But as the Woodward administration focused on hiring other roles, like a city administrator, a chief financial officer and a human resources director, the planning director recruitment didn't begin until September.

In a speech to the City Council in October, Woodward named "recruiting a planning director to identify new ways for our city to grow and thrive well beyond this pandemic" as one of her top priorities.

"The first thing I said to the mayor is, 'We need to prioritize hiring a planning director,'" he says. "We need to go out and headhunt."

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But behind the scenes, Beggs suggests, the administration's commitment to the department was less robust.

Beggs says the council "begged" the mayor to not ax one of the city's empty planner positions. Eventually, the council agreed to eliminate one of the planner positions and create a new "community and economic development division director" position, a high-level position that would oversee planning, code enforcement and a number of other departments.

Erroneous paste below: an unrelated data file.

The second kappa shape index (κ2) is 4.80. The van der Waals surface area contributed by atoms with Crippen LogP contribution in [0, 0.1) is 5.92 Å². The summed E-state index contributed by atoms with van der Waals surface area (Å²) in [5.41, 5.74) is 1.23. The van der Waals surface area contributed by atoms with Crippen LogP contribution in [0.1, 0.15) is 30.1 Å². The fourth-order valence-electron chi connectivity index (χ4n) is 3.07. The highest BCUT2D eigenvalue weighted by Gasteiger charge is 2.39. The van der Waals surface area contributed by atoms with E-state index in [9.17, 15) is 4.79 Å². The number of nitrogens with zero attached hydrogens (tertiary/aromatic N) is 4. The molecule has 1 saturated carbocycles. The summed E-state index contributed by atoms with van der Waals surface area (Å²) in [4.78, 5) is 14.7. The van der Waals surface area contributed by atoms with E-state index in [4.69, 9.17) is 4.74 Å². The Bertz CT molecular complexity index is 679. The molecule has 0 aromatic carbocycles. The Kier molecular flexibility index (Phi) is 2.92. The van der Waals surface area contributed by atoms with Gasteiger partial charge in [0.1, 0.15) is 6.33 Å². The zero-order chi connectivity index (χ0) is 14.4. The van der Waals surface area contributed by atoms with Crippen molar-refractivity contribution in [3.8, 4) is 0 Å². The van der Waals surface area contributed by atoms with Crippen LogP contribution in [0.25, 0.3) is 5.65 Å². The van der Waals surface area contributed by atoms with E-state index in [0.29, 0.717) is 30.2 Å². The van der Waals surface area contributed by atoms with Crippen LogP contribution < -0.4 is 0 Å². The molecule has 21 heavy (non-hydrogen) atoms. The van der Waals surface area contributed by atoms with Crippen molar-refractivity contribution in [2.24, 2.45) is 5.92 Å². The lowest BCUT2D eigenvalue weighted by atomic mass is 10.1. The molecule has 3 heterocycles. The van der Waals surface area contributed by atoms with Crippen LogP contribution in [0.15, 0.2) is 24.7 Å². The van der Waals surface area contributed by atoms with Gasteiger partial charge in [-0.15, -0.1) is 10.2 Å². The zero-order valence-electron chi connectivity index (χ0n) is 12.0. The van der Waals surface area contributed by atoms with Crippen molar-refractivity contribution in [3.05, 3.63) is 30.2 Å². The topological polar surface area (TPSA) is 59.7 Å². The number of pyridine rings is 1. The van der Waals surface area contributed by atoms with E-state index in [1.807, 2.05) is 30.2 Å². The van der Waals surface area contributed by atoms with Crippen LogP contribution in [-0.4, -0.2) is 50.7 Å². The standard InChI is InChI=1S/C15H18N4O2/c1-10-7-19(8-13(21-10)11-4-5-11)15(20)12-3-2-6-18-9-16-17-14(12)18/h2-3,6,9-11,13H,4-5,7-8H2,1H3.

Toward the end of November, both Mumm and Cathcart sat on a panel to interview four planning director finalists. But the panel couldn't agree. While Mumm selected what she felt was a front-runner, Cathcart didn't believe any of the finalists had the experience to tackle the growth challenges of a city like Spokane.

"I recommended they go back out and do a new search," he says.

But instead of following either councilmember's recommendation, the whole hiring process came to a halt: Coddington says the administration put it on pause, while deciding whether it made more sense to first hire the community and economic development director.